Relocating for a Job May No Longer Be an Option
Relocation is less of an option for many job hunters, reports CNN Money.
The biggest reason is that, with so much talent around, employers are less willing to pay to relocate a new hire, including buying the house. According to a new study by outplacement firm Challenger, Gray & Christmas, during the third quarter of 2010, relocations dropped to a record low of 6.9 percent, down from 13.4 percent during the same period in 2009.
A secondary reason is that, without an employer offer to buy their home, job candidates with mortgages under water are reluctant to sell that property at a loss. That decision, of course, can limit their options. A way around that obstacle is to make a house a rental, managed by a real estate company that specializes in that niche. The ambitious are doing just that and moving on their own dime to areas where the jobs are such as Utah and Washington D.C.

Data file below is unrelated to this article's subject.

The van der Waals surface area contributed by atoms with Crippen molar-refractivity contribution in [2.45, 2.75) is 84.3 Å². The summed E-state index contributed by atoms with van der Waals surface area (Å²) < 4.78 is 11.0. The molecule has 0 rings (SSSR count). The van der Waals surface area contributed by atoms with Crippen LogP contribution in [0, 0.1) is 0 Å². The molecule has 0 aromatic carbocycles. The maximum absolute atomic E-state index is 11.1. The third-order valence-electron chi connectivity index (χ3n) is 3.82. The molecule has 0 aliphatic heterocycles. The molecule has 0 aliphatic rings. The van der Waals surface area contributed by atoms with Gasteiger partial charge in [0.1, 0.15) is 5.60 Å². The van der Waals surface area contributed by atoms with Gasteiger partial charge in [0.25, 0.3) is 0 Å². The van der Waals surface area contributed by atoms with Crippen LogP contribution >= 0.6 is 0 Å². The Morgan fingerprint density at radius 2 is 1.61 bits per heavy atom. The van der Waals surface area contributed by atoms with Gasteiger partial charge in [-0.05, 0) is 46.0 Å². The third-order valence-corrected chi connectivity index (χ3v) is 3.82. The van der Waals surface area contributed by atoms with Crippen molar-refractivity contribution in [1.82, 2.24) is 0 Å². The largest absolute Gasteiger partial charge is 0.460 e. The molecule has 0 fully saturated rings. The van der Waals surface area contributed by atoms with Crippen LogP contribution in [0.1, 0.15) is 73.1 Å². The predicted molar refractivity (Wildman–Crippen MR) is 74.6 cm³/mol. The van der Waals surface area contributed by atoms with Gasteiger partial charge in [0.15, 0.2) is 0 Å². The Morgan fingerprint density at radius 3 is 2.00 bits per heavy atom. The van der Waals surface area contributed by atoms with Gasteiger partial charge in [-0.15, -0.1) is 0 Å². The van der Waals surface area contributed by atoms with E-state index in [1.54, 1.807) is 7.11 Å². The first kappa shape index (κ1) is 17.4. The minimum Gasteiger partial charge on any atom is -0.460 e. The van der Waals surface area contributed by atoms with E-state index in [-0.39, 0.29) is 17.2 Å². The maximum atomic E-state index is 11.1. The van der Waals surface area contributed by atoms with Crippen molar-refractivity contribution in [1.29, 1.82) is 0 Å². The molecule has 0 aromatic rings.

However, there is good news, points out CNN Money.
One part of it that good news is that unemployment is down in 167 metro areas during the past year, reports the Bureau of Labor Statistics. That can provide a psychological lift to job searchers, making them feel less desperate. As a result, they will probably be more effective applying for opportunities in their own backyard and not even consider positions that demand a geographic move.
The other part is the reality that more jobs, ranging from the traditional full time ones with benefits to part time ones with no or few benefits, can be done on a telecommuting basis. Often employers might require only a few trips a year to headquarters. That means the pool of possible employment has widened, even for those in economically depressed areas where housing sales have stalled.
Therefore, you have every reason to have renewed optimism. That should show itself in how you job hunt. That how entails custom-making every cover letter, resume, and interview. You align it to the unique organizational culture of the employer and the very specific requirements of the job. Any generic approach is a red flag to employers that you are, as they say, not into the job.
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